## Graduate Student Course in Monte Carlo Methods

September - December, 1998

In connection with the 1998-1999 Probability and Its Applications Program,
the following course is offered for graduate students and interested
faculty members. Its aim is to provide mathematicians possessing the
appropriate background with an opportunity to learn more detail about
some of the topics that will be featured prominently in the program
seminars and workshops.

This course examines Monte Carlo methods for computer simulations.
Theoretical properties are studied as well as practical issues concerning
computer implementation and statistical analysis.

**Topics include:**

" Computer-generated random numbers

" Monte Carlo integration

" Markov chain Monte Carlo

" Statistical analysis of output data

" Efficiency considerations

" Applications in statistical physics (percolation, self-avoiding
walk, Ising model)

" Applications in Bayesian statistics

" Applications in communications networks

" Aimulated annealing

" Other applications

Prerequisite: An undergraduate course in probability.

Instructor: Neal Madras, Department of Mathematics and Statistics,
York University madras@mathstat.yorku.ca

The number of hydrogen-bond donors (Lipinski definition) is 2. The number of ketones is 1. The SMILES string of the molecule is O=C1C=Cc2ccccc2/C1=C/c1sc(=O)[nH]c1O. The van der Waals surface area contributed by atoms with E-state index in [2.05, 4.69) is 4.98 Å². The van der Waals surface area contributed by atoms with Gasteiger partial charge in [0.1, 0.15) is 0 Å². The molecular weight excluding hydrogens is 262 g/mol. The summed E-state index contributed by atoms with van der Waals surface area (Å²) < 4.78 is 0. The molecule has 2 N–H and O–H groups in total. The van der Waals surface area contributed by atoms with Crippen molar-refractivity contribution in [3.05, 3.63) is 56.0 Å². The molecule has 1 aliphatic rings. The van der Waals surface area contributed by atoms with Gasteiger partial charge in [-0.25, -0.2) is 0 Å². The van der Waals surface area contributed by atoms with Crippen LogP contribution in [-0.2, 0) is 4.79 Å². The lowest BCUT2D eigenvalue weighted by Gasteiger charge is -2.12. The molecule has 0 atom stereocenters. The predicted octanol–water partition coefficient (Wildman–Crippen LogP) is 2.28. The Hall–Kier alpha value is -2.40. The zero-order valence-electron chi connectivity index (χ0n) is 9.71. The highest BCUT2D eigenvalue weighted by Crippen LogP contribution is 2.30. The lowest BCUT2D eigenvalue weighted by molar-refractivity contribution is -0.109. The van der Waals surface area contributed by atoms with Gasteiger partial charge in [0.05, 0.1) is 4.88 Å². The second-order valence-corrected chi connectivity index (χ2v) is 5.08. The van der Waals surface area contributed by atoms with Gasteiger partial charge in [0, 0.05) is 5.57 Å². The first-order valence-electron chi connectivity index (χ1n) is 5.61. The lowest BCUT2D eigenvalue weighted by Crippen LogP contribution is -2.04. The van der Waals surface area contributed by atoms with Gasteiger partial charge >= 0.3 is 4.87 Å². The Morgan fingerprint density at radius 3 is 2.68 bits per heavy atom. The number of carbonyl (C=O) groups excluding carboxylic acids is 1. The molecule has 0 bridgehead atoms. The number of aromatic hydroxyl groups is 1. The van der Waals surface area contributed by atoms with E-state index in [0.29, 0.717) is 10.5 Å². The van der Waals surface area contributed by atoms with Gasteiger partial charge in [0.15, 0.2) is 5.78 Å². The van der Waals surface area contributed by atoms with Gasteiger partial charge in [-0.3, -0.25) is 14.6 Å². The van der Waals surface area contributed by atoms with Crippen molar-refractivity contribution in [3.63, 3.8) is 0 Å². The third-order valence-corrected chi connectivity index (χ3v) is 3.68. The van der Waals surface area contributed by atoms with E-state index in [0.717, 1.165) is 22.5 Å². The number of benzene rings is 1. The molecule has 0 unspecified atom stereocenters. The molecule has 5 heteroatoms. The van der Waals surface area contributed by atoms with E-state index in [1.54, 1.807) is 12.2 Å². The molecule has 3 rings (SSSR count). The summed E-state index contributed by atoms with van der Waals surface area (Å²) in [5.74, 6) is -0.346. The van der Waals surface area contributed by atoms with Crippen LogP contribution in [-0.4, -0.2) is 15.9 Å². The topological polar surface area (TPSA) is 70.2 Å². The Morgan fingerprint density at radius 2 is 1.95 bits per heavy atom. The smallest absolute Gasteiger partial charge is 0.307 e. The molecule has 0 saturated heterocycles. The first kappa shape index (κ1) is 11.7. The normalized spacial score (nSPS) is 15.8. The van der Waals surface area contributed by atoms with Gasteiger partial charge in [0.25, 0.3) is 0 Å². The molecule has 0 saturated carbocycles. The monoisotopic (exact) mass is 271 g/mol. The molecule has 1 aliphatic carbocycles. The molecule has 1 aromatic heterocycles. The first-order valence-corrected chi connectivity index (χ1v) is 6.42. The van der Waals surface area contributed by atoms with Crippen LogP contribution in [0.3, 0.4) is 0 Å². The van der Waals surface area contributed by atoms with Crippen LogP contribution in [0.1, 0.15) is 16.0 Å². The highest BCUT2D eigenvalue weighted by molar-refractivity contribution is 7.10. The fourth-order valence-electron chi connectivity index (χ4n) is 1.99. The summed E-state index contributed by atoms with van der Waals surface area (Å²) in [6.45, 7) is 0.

Evaluation (for graduate students taking the course for credit):

Homework (about 6 problem sets): 50%

Project: 20%

Final exam (take-home): 30%

Time: (starting September 7, 1998)

Credit: As graduate students at any of Fields sponsoring or affiliate
universities, you may discuss the possibility of credit for this lecture
series with your home university graduate officer and the course instructor.
Assigned reading and related projects may be arranged for the benefit
of students requiring these courses for credit.

References and suggested reading:

Binder and Heermann (1992), "Monte Carlo Simulation in Statistical
Physics" (Springer)

Bratley, Fox, and Schrage (1987), "A Guide to Simulation"
(Springer)

Devroye (1986), "Non-uniform Random Variate Generation" (Springer)

Frenkel and Smit (1996), "Understanding Molecular Simulation"
(Academic)

Gilks, Richardson, and Spiegelhalter (1996): "Markov Chain MonteCarlo
in Practice" (Chapman and Hall)

Madras and Slade (1993), "The Self-Avoiding Walk" (Birkhauser)